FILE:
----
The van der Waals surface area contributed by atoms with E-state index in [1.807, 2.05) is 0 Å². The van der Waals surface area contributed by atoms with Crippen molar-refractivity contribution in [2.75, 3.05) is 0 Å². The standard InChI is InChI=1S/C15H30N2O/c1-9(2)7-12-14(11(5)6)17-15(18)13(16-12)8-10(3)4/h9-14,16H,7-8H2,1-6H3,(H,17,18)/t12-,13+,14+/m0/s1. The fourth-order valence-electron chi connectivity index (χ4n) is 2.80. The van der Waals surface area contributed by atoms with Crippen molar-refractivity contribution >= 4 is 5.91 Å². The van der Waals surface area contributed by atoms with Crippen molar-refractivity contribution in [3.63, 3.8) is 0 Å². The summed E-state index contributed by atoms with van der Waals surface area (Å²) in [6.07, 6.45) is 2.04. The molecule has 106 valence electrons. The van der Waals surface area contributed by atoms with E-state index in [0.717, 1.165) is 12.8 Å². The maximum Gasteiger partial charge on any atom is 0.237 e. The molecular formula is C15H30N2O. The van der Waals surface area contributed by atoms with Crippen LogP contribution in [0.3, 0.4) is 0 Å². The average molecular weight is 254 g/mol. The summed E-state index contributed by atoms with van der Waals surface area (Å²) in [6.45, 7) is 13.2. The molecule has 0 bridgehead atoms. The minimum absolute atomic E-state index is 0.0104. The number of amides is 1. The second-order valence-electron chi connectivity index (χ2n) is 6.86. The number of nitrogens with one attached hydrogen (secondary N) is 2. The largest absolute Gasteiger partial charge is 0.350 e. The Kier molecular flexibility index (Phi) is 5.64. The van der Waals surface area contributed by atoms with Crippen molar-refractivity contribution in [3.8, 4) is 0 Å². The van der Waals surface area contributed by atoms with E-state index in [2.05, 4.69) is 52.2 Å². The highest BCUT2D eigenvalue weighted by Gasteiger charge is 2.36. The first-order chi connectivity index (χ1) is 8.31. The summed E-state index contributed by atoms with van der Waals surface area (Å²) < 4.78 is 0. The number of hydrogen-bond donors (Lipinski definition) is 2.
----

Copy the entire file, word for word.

The van der Waals surface area contributed by atoms with E-state index in [1.807, 2.05) is 0 Å². The van der Waals surface area contributed by atoms with Crippen molar-refractivity contribution in [2.75, 3.05) is 0 Å². The standard InChI is InChI=1S/C15H30N2O/c1-9(2)7-12-14(11(5)6)17-15(18)13(16-12)8-10(3)4/h9-14,16H,7-8H2,1-6H3,(H,17,18)/t12-,13+,14+/m0/s1. The fourth-order valence-electron chi connectivity index (χ4n) is 2.80. The van der Waals surface area contributed by atoms with Crippen molar-refractivity contribution >= 4 is 5.91 Å². The van der Waals surface area contributed by atoms with Crippen molar-refractivity contribution in [3.63, 3.8) is 0 Å². The summed E-state index contributed by atoms with van der Waals surface area (Å²) in [6.07, 6.45) is 2.04. The molecule has 106 valence electrons. The van der Waals surface area contributed by atoms with E-state index in [0.717, 1.165) is 12.8 Å². The maximum Gasteiger partial charge on any atom is 0.237 e. The molecular formula is C15H30N2O. The van der Waals surface area contributed by atoms with Crippen LogP contribution in [0.3, 0.4) is 0 Å². The average molecular weight is 254 g/mol. The summed E-state index contributed by atoms with van der Waals surface area (Å²) in [6.45, 7) is 13.2. The molecule has 0 bridgehead atoms. The minimum absolute atomic E-state index is 0.0104. The number of amides is 1. The second-order valence-electron chi connectivity index (χ2n) is 6.86. The number of nitrogens with one attached hydrogen (secondary N) is 2. The largest absolute Gasteiger partial charge is 0.350 e. The Kier molecular flexibility index (Phi) is 5.64. The van der Waals surface area contributed by atoms with Crippen molar-refractivity contribution in [3.8, 4) is 0 Å². The van der Waals surface area contributed by atoms with E-state index in [2.05, 4.69) is 52.2 Å². The highest BCUT2D eigenvalue weighted by Gasteiger charge is 2.36. The first-order chi connectivity index (χ1) is 8.31. The summed E-state index contributed by atoms with van der Waals surface area (Å²) < 4.78 is 0. The number of hydrogen-bond donors (Lipinski definition) is 2.